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Making Games for the Atari 2600 Paperback – December 22, 2016
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If you are a programmer and curious to write 2600 games, or just understand how they're written, this is the goto book.
Lots of detail and code, and the web-site associated to the book is excellent for mocking up ideas and testing the code in the book. I'm now writing a game for the VCS and the book is a vital reference.
I can't stress enough that people took years to get some of the programming tricks on the VCS worked out, and lots of it is here in this book.
Through the early chapters, the author gently leads you into 6502 programming fundamentals. This books does an excellent job in not only teaching the reader how to write code, but to take command of a feature-rich assembler with marcro's and labels. After the introduction, you're immediately lead into the hardware of the Atari VCS. THIS is where the book REALLY shines. The author does an excellent job illustrating programming principles in a simple, readable way that can be reasonably understood by someone with little to no programming experience.
This is where MANY technical writings (especially in machine code / assembly language programming) fail miserably. As you learn about the 6502's load/store instructions, bit-wise logic, conditional loops and the various addressing modes you will quickly understand these concepts as you: Draw a sprite on the screen, change the background color, manipulate the playfield registers and how to use the processor to keep track of CPU cycles/color clocks for time sensitive operations. Rather then spending 2 hours explaining to someone how indirect Y addressing works with the 6502, I can show someone a few paragraphs in a chapter in this book and they will IMMEDIATELY understand how it works and why. Trust me, I've already done it!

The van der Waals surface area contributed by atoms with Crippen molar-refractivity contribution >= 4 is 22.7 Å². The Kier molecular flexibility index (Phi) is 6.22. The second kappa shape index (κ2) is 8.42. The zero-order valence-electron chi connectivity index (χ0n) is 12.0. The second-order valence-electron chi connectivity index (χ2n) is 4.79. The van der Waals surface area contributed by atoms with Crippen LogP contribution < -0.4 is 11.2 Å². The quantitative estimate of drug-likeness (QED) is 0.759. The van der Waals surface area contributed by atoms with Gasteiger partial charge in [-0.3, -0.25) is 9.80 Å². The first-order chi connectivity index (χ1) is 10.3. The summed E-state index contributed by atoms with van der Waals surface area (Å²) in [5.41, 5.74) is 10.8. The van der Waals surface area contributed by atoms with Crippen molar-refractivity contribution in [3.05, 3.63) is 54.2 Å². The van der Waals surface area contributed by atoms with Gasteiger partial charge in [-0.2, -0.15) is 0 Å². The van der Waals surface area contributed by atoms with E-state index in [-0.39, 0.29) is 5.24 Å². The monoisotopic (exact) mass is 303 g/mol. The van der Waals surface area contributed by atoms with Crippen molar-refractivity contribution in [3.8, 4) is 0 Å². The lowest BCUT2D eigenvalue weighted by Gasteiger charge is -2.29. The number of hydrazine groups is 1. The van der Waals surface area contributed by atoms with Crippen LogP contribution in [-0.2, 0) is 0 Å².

Each chapter becomes a building block, step by step. I doubt many people will feel overwhelmed by the book providing that you take it slow, one chapter at a time. The trick is to get "good" at the exercise in one chapter before moving to the next. While this book isn't a complete bible for the Atari VCS, it's an excellent complimentary piece to the Stella Programmer's Handbook. I do feel that some of the more important aspects of VCS programming were a bit rushed and not as thoroughly fleshed out as they should have been for clarity. But it still reads well.
To anyone who is interested in learning how to program the Atari VCS or any 6502 based console/computer, I highly recommend this book as it translates the technical jargon of the 6502/VCS into an easily understood and smooth read. This is something that you won't hardly find in the 6502 "Bibles" by Rodney Zaks and Lance Laventhal.
Most recent customer reviews
Beware bugs in the sample code, though, which could possibly trip up newbies.Read more
I'm only up to chapter 6 at the moment but so far Steven Hugg has been very informative and, best of...Read more